A former Cambie Street merchant is calling for financial help as she tries to take her fight over compensation for losses related to Canada Line construction to the country's highest court.
In 2009, Susan Heyes, owner of the maternity-wear store Hazel & Co., won a B.C. Supreme Court decision that held TransLink, Canada Line Rapid Transit Inc., and InTransit B.C. Limited Partnership liable for nuisance.
But, in February of this year, the B.C. Court of Appeal overturned the previous ruling, which had awarded Heyes $600,000 in damages.
Today (April 15), Heyes announced that she has filed for leave to appeal to the Supreme Court of Canada, and she plans to represent herself in court.
Heyes issued the following statement:
I have just filed for leave to Appeal to the Supreme Court of Canada as a self represented litigant.
Contributions can be made to the Susan Heyes Legal Defence fund : Royal Bank – account # 07200 – 5076666
I have no means to pay further huge legal fees to take this case to the Supreme Court of Canada, but as a citizen and a small business owner, I can’t afford not to. This is an issue of national importance with the potential to impact any small business in Canada.
The ruling of the BC Appeals Court, if not overturned, would mean that any small business in Canada in the path of a mega-project could suffer severe financial hardship or bankruptcy, without any legal obligation to tell the truth or to provide restitution, on the part of those responsible.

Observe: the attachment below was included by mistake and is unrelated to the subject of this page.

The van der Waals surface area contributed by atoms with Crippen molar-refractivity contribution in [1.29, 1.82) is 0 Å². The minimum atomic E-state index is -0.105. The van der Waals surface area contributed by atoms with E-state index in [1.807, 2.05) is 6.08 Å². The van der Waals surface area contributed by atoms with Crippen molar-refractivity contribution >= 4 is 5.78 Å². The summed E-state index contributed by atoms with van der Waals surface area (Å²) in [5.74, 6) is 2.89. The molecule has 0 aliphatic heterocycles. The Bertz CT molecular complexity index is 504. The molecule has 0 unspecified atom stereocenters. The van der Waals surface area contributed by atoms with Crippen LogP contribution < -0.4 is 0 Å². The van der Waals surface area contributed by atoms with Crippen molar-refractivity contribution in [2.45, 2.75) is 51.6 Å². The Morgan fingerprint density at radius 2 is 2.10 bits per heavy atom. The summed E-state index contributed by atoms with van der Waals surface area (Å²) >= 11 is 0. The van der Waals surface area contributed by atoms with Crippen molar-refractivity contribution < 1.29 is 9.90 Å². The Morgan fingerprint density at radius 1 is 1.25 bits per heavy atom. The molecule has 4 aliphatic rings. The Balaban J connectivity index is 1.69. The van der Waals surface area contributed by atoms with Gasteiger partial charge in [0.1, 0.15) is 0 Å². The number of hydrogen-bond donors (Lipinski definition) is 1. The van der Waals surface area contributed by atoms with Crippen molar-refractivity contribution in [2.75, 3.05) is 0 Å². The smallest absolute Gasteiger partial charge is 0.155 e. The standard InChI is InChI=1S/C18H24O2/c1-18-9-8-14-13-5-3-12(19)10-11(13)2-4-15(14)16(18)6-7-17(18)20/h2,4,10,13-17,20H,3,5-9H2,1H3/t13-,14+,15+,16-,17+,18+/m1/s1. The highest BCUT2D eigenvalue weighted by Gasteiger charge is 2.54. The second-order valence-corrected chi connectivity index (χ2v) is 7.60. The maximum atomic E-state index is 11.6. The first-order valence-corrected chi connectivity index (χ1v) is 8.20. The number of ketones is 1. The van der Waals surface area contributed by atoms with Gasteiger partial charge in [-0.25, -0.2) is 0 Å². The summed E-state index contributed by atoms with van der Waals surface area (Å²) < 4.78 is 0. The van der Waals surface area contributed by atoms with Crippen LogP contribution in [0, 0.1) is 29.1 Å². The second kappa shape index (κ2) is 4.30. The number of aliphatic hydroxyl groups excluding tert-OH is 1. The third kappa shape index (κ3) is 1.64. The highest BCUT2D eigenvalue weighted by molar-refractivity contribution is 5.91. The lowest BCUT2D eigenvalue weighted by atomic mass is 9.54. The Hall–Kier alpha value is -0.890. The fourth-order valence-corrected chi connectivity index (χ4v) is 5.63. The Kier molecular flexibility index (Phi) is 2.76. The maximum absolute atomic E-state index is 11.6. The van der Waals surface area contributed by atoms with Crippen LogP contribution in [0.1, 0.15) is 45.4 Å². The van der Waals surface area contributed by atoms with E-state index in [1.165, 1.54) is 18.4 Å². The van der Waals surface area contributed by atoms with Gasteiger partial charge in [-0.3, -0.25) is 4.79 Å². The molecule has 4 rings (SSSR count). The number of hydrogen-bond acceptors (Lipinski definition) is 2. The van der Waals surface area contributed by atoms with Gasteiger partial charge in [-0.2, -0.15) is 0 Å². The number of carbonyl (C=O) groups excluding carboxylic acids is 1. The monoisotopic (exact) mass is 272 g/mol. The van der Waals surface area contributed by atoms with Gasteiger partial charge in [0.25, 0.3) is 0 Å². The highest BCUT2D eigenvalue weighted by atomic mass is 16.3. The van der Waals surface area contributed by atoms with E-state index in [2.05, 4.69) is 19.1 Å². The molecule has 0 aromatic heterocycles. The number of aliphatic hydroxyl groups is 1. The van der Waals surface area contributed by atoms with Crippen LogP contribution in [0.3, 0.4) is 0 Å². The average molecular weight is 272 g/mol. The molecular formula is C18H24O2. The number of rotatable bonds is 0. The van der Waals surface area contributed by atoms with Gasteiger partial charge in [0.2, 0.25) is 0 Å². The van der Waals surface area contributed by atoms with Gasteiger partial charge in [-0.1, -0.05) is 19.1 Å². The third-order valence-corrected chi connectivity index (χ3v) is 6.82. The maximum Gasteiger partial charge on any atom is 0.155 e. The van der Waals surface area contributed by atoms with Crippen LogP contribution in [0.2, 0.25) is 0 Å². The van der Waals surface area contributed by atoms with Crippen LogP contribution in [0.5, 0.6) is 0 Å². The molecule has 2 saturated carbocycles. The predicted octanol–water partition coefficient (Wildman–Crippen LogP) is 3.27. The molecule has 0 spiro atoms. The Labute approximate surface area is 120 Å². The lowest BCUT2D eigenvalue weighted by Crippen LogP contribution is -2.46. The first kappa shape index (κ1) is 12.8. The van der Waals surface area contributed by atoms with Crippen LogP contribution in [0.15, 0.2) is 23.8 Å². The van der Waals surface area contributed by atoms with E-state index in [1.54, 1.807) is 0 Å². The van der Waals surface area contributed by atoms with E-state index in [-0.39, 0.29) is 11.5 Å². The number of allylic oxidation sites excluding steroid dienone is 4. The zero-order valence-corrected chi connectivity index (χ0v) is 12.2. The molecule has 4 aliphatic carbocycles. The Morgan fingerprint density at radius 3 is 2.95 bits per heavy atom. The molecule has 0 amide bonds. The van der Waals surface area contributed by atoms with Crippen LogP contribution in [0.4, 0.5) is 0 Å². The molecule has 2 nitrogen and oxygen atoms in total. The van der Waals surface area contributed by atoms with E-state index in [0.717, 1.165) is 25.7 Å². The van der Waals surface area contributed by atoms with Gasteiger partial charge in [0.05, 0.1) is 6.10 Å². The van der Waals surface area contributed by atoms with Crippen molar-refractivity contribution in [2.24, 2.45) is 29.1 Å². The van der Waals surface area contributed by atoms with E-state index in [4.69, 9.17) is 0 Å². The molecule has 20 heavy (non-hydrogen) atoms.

In this case of the P3 model for the Canada Line, this project has even been provided with the powers and funding of every level of government, to profit at the expense of the small businesses. This is unjust and unfair.
I began this fight for justice and compensation six years ago. I have mortgaged my home twice to keep my business viable. $300,000 of the $600,000 award plus costs, was paid out in legal fees, leaving me with a fraction of my actual losses to invest back into my business.
The Canada Line consortium, with assets over $13 billion, expects Hazel & Co to repay the entire $600,000 award, including the already paid legal fees. However, the lawyers for Canada Line apparently suggested that they might be prepared to waive some or all of the recovery of all moneys paid to Susan Heyes Inc. if no Leave to Appeal Application to the Supreme Court of Canada was filed.
Faced with another massive legal bill, and considering this financial inducement, the incentive for stopping any further legal action is compelling. But so is my determination for justice to prevail, and for this issue of national importance to be fully heard, and rectified.
I welcome financial assistance to continue this challenge.
If the several years of catastrophic business losses caused by the secretive, non-compliant cut and cover construction of the Canada Line is not considered severe, unreasonable, intolerable - and merits compensation - what process, what length of time and what degree of harm is?
The Supreme Court of Canada will be asked to consider the balance of fairness in the shared burden of costs and the shared benefits, as they relate to all participants in this landmark case, and that leave is being brought forward by Susan Heyes as a self-represented litigant, at great expense.
You can follow Stephen Hui on Twitter at twitter.com/stephenhui.